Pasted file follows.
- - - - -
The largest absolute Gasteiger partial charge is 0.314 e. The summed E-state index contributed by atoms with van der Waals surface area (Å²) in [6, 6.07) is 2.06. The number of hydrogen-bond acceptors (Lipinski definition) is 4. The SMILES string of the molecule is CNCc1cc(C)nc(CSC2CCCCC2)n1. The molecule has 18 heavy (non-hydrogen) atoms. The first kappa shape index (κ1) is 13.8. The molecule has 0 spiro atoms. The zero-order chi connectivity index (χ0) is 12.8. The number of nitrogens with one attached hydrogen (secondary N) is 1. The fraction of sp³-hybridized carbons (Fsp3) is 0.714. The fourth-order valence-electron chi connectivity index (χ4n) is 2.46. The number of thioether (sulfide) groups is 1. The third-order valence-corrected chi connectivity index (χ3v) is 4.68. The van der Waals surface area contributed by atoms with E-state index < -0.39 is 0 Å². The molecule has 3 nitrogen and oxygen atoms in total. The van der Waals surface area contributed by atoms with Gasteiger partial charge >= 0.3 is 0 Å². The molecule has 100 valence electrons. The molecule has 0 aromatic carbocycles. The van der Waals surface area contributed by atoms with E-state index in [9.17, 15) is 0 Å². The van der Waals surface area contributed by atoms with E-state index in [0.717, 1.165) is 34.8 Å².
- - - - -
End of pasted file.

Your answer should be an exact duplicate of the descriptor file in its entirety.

The largest absolute Gasteiger partial charge is 0.314 e. The summed E-state index contributed by atoms with van der Waals surface area (Å²) in [6, 6.07) is 2.06. The number of hydrogen-bond acceptors (Lipinski definition) is 4. The SMILES string of the molecule is CNCc1cc(C)nc(CSC2CCCCC2)n1. The molecule has 18 heavy (non-hydrogen) atoms. The first kappa shape index (κ1) is 13.8. The molecule has 0 spiro atoms. The zero-order chi connectivity index (χ0) is 12.8. The number of nitrogens with one attached hydrogen (secondary N) is 1. The fraction of sp³-hybridized carbons (Fsp3) is 0.714. The fourth-order valence-electron chi connectivity index (χ4n) is 2.46. The number of thioether (sulfide) groups is 1. The third-order valence-corrected chi connectivity index (χ3v) is 4.68. The van der Waals surface area contributed by atoms with E-state index < -0.39 is 0 Å². The molecule has 3 nitrogen and oxygen atoms in total. The van der Waals surface area contributed by atoms with Gasteiger partial charge >= 0.3 is 0 Å². The molecule has 100 valence electrons. The molecule has 0 aromatic carbocycles. The van der Waals surface area contributed by atoms with E-state index in [9.17, 15) is 0 Å². The van der Waals surface area contributed by atoms with E-state index in [0.717, 1.165) is 34.8 Å².